BOOK REVIEW: Lair of Dreams by Libba Bray

BOOK REVIEW: Lair of Dreams by Libba Bray

Atom Books
August 2015
Paperback, £7.99 GBP
Reviewed by Aly Locatelli

8/10

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What went down in The Diviners (Book 1):

  • It’s 1926 and Evie O’Neill, fulfilling her party girl needs, commits a terrible, scandalous mistake and is sent off to New York City to live with her weird Uncle Will, owner of the Museum of American Folklore and the Occult (aptly nicknamed The Museum of Creepy Crawlies).
  •  Evie quickly forges a bond of immediate understanding with her uncle, thanks to her object-reading power that gives her an insight into people’s pasts, and they make a pact that if she behaves herself and doesn’t get into trouble, then she can stay in the city with him.
  • When mysterious deaths start terrifying the people of New York, Evie realises that she might be well and truly needed. Along with her uncle and a couple of mischevous friends, Evie embarks on a crime-solving-spree that may well and truly change her life forever.

They fall into their beds, the dirt of the city still caked under their ragged nails. They’re too tired for bathing, but they’re not too tired for dreams. For dreams, too, are ghosts, desires chased in sleep, gone by morning. The longing of dreams draws the dead, and this city holds many dreams. The men dream of the music box and its song, a relic from a time long ago.
“Beautiful dreamer, wake unto me / Starlight and dewdrops are waiting for thee…”

Lair of Dreams (book 2) starts with a sense of ghostly creepiness that doesn’t let up, even after you’ve turned the final page. In this second instalment, the reader returns to 1920s New York. Evie O’Neill has outed herself as a Diviner – people with supernatural abilities – and is milking it for all it’s worth. Not only does she have her very own hour on the radio every week where she can use her abilities and earn top-notch money, but she’s also a bit of a celebrity, earning herself the title of “America’s Sweetheart Seer.”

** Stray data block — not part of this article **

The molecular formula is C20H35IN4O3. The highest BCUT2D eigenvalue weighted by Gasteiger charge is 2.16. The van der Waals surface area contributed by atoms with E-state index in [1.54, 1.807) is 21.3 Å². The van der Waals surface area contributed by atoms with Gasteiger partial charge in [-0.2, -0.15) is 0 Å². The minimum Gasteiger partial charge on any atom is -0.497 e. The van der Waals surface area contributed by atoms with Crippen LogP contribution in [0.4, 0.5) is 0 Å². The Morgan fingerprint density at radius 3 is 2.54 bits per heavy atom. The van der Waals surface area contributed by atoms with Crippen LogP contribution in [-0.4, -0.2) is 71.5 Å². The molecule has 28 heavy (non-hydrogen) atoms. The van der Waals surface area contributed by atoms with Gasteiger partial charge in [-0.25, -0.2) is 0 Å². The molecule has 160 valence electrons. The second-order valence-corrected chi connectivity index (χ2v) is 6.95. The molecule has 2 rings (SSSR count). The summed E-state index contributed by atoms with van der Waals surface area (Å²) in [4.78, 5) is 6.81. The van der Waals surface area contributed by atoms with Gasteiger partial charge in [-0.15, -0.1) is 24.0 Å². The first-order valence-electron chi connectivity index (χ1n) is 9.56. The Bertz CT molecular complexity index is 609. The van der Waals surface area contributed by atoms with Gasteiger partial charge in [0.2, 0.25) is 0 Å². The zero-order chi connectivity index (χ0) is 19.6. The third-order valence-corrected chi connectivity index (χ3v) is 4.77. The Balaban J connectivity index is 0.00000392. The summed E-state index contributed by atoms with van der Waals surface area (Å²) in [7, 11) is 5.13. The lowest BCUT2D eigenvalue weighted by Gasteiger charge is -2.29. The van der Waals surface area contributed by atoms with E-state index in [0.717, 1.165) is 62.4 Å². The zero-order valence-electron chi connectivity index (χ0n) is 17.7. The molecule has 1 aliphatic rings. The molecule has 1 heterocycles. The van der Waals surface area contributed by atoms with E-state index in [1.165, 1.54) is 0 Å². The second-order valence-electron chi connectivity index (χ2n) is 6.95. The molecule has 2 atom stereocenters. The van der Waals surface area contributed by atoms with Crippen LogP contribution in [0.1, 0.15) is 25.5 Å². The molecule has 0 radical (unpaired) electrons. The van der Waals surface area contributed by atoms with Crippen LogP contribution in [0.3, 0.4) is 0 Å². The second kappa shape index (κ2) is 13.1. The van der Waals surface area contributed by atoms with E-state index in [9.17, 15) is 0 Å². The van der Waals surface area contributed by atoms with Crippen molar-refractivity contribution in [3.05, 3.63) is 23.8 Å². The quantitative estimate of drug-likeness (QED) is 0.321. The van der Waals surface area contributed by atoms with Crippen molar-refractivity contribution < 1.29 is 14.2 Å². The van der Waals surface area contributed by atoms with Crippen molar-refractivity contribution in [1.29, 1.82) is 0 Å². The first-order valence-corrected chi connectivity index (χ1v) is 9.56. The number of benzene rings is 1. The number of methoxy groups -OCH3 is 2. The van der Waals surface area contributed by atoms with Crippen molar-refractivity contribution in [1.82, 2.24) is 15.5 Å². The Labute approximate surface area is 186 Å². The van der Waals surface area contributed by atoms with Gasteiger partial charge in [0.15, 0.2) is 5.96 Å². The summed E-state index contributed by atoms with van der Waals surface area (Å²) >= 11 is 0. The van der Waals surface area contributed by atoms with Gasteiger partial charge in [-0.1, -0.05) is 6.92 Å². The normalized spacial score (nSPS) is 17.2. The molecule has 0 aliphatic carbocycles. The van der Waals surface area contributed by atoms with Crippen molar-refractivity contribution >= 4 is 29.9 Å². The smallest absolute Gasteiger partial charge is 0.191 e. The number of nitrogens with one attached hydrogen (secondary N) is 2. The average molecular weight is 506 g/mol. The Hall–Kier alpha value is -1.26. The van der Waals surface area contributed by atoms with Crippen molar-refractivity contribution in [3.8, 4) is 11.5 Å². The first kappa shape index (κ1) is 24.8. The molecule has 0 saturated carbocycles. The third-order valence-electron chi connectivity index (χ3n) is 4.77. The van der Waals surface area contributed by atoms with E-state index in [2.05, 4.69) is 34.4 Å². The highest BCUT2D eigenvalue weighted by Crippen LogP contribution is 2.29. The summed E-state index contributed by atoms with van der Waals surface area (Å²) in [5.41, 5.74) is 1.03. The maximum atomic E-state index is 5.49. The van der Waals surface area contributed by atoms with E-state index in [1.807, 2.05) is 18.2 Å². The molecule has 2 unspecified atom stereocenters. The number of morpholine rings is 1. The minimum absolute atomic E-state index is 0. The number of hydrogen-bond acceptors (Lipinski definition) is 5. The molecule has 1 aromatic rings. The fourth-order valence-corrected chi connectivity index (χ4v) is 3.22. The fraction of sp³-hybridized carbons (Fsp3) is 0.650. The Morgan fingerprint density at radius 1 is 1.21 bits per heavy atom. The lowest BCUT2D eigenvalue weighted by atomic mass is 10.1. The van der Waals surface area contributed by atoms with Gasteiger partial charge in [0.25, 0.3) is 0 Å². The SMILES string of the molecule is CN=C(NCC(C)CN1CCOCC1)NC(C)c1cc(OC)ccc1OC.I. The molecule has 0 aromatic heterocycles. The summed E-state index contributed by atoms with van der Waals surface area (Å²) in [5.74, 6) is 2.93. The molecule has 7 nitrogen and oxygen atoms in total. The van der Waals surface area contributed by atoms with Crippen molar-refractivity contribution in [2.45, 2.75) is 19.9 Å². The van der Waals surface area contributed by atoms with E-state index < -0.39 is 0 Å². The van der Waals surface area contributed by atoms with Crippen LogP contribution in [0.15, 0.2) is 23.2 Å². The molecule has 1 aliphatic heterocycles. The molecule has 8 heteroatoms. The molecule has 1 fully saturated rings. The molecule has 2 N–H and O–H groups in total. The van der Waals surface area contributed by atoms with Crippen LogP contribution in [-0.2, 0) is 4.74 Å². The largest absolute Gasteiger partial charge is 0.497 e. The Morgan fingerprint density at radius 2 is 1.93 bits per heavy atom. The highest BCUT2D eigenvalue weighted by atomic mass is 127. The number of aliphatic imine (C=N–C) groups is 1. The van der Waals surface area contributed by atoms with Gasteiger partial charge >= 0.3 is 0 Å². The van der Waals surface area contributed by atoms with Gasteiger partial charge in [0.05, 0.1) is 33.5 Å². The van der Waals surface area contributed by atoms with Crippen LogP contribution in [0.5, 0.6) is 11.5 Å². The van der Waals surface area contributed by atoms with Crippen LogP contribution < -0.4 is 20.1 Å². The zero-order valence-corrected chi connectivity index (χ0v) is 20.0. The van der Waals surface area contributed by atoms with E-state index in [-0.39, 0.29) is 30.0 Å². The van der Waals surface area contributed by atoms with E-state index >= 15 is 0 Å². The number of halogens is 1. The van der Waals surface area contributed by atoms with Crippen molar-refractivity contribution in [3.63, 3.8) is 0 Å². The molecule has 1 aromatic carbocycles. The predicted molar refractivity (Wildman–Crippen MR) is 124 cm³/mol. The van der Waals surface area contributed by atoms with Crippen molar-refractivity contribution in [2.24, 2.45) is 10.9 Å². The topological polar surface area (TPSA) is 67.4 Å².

There is a lot going on in this book. Each character has their own storyline: Sam must find clues about Project Buffalo so that he can find his mother; Henry can walk dreams and is desperately trying to find his old sweetheart and accidentally bumps into a new character, Ling; Theta needs to keep her powers secret and will do absolutely anything to make it so; Memphis tries to convince himself that his healing powers are forever gone, much to Old Bill Johnson’s annoyance; Jericho needs to save the Museum of American Folklore and the Occult; Mabel is still terribly in love with Jericho and wants to do something about it.

And then there’s the main storyline that slowly develops, page by page, chapter by chapter: a sleeping sickness is taking over the streets of New York. Each night, it claims a new victim. Someone will go to bed one night and not wake up. The life expectancy is three days, before horrible sores and burns start to develop on the unconscious body, just before they die. The city is in panic, and they’re blaming Chinatown and all of the residents: immigration, apparently, is the reason for the sleeping sickness.

In the gloomy tunnel, the pale, hungry creatures crawled down the walls and into the old station. They tested the rusted gate. When it opened, they sniffed at the damp air, breathing in the intoxicating fumes from so much want, tasting it on their tongues, pushing out farther, crawling into the city’s sewers and into the miles of subway tunnels, hiding in the archways when the trains rumbled past. They loitered in the shadows on the edges of the stations, where they could watch the bright lights of the people so full of yearning.